Publishers Weekly presents My Plain Jane:
Hand, Ashton, and Meadows follow up My Lady Jane (about Lady Jane Gray) with another tongue-in-cheek novel about a famous Jane—this time, Jane Eyre. In this take on the classic, Jane and Charlotte Brontë are good friends from school, and as Jane’s story unfolds, Charlotte records every moment of it—at first writing it as a murder mystery, then a romance. Jane can also see ghosts, and the Society for the Relocation of Wayward Spirits determines that she is a rare Beacon (someone who can control ghosts), offering her a high-paying job. The chapters switch among the handsome young Alexander, a member of the Society; Charlotte, who convinces Alexander to give her a temp job (and who falls for Alexander); and Jane, who spurns her job offer, heads off to Thornfield, and falls for Rochester. The authors’ prose holds all the flavor of a juicy period novel yet with the addition of numerous, witty asides. The narrative is full of wry humor—at one point, Jane thinks to herself about Rochester, “He was everything she’d ever dreamed about. Tall. Dark. Brooding”—and laugh-out-loud commentary. The authors’ affection for their source material is abundantly clear in this clever, romantic farce.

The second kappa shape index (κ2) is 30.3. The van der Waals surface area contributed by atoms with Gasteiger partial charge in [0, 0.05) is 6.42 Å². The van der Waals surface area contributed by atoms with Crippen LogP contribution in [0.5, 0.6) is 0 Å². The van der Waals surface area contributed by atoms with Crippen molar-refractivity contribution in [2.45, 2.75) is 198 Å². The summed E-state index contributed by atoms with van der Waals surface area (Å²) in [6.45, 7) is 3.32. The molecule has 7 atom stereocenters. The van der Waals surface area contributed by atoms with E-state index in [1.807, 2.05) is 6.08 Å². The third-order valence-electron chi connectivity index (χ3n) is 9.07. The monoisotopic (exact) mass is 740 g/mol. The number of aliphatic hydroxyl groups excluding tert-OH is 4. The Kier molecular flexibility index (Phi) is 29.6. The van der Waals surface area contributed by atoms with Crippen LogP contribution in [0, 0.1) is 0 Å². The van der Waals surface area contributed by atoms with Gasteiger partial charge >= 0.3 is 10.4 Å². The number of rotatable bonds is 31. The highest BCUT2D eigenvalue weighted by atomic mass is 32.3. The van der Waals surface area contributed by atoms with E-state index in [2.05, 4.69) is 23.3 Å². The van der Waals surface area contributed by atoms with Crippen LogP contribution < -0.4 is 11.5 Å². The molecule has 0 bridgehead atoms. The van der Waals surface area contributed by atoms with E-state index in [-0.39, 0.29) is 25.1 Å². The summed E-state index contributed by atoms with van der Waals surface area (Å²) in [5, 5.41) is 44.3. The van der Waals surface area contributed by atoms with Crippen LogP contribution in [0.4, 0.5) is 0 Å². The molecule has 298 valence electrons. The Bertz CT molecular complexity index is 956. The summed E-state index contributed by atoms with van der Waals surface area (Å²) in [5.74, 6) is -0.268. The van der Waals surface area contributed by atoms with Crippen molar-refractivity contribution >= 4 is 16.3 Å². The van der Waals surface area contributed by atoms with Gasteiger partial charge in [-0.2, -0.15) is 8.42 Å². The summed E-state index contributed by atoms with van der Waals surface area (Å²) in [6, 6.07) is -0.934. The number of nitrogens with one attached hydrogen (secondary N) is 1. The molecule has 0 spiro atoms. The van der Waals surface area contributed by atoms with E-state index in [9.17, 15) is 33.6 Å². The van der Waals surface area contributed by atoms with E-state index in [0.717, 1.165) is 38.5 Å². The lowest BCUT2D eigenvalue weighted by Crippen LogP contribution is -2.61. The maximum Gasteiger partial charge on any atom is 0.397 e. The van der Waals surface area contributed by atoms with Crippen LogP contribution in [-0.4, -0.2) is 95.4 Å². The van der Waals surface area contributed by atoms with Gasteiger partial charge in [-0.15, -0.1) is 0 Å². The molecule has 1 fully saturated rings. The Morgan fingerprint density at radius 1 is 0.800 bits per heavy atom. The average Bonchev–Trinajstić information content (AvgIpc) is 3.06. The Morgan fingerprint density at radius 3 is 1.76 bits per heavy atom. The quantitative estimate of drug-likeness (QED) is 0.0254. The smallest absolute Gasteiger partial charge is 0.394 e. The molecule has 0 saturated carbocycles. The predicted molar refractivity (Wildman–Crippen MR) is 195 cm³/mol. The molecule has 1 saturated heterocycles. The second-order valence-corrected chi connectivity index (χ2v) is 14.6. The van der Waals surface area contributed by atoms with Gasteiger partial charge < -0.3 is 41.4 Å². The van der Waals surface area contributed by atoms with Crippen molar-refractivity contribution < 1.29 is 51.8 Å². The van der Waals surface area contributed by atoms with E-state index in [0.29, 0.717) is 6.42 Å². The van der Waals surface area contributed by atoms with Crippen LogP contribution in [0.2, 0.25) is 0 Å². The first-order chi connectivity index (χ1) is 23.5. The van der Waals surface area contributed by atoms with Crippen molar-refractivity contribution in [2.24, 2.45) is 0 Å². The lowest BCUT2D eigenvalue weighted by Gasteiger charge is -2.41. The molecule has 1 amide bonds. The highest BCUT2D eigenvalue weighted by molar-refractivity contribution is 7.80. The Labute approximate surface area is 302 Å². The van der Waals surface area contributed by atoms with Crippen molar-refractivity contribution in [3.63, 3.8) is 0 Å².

Oldham Evening Chronicle has an interesting alert for next July in Manchester:
Local winners of Lyceum Theatre Oldham's first ever One-Act Playwriting competition will see their plays performed on stage during Greater Manchester's biggest Fringe Festival next month.  (...)
The second prize goes to locally born and bred Bob Pegg. Researching for another project, he discovered that Charlotte Bronte and Karl Marx were both in Manchester on the same day in 1846.